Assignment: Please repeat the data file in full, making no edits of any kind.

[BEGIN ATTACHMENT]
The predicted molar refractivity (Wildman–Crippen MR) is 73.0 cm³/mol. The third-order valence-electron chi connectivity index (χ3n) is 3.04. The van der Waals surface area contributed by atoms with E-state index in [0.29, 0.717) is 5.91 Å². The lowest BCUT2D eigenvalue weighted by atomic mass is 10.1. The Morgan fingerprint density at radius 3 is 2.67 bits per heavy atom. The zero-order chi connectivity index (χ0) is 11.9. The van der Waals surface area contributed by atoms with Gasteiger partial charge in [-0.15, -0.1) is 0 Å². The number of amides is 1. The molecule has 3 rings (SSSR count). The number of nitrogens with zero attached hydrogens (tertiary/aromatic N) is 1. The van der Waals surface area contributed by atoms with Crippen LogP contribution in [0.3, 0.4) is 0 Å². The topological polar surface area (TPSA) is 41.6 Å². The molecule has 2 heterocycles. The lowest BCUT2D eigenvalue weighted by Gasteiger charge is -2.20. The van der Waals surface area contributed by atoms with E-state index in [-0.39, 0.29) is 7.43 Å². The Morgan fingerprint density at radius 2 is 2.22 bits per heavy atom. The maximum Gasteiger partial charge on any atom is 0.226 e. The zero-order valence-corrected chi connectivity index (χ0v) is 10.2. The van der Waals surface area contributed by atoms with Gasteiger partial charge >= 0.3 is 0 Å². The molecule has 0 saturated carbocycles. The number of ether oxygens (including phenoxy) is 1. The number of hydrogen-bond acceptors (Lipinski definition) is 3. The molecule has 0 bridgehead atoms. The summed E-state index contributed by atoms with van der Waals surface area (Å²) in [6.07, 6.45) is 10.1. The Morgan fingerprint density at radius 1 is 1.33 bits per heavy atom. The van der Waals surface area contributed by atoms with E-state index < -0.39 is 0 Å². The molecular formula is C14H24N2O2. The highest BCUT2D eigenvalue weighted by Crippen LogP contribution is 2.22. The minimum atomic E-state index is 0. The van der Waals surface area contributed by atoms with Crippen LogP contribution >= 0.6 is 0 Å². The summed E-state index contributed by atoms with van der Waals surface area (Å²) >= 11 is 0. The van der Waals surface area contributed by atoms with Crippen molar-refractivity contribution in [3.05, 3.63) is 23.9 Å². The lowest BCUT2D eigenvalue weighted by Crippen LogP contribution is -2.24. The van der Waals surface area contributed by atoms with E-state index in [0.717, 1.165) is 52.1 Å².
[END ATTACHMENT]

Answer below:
The predicted molar refractivity (Wildman–Crippen MR) is 73.0 cm³/mol. The third-order valence-electron chi connectivity index (χ3n) is 3.04. The van der Waals surface area contributed by atoms with E-state index in [0.29, 0.717) is 5.91 Å². The lowest BCUT2D eigenvalue weighted by atomic mass is 10.1. The Morgan fingerprint density at radius 3 is 2.67 bits per heavy atom. The zero-order chi connectivity index (χ0) is 11.9. The van der Waals surface area contributed by atoms with Gasteiger partial charge in [-0.15, -0.1) is 0 Å². The number of amides is 1. The molecule has 3 rings (SSSR count). The number of nitrogens with zero attached hydrogens (tertiary/aromatic N) is 1. The van der Waals surface area contributed by atoms with Crippen LogP contribution in [0.3, 0.4) is 0 Å². The topological polar surface area (TPSA) is 41.6 Å². The molecule has 2 heterocycles. The lowest BCUT2D eigenvalue weighted by Gasteiger charge is -2.20. The van der Waals surface area contributed by atoms with E-state index in [-0.39, 0.29) is 7.43 Å². The Morgan fingerprint density at radius 2 is 2.22 bits per heavy atom. The maximum Gasteiger partial charge on any atom is 0.226 e. The zero-order valence-corrected chi connectivity index (χ0v) is 10.2. The van der Waals surface area contributed by atoms with Gasteiger partial charge >= 0.3 is 0 Å². The molecule has 0 saturated carbocycles. The number of ether oxygens (including phenoxy) is 1. The number of hydrogen-bond acceptors (Lipinski definition) is 3. The molecule has 0 bridgehead atoms. The summed E-state index contributed by atoms with van der Waals surface area (Å²) in [6.07, 6.45) is 10.1. The Morgan fingerprint density at radius 1 is 1.33 bits per heavy atom. The van der Waals surface area contributed by atoms with E-state index < -0.39 is 0 Å². The molecular formula is C14H24N2O2. The highest BCUT2D eigenvalue weighted by Crippen LogP contribution is 2.22. The minimum atomic E-state index is 0. The van der Waals surface area contributed by atoms with Crippen LogP contribution >= 0.6 is 0 Å². The summed E-state index contributed by atoms with van der Waals surface area (Å²) >= 11 is 0. The van der Waals surface area contributed by atoms with Crippen molar-refractivity contribution in [3.05, 3.63) is 23.9 Å². The lowest BCUT2D eigenvalue weighted by Crippen LogP contribution is -2.24. The van der Waals surface area contributed by atoms with E-state index in [0.717, 1.165) is 52.1 Å².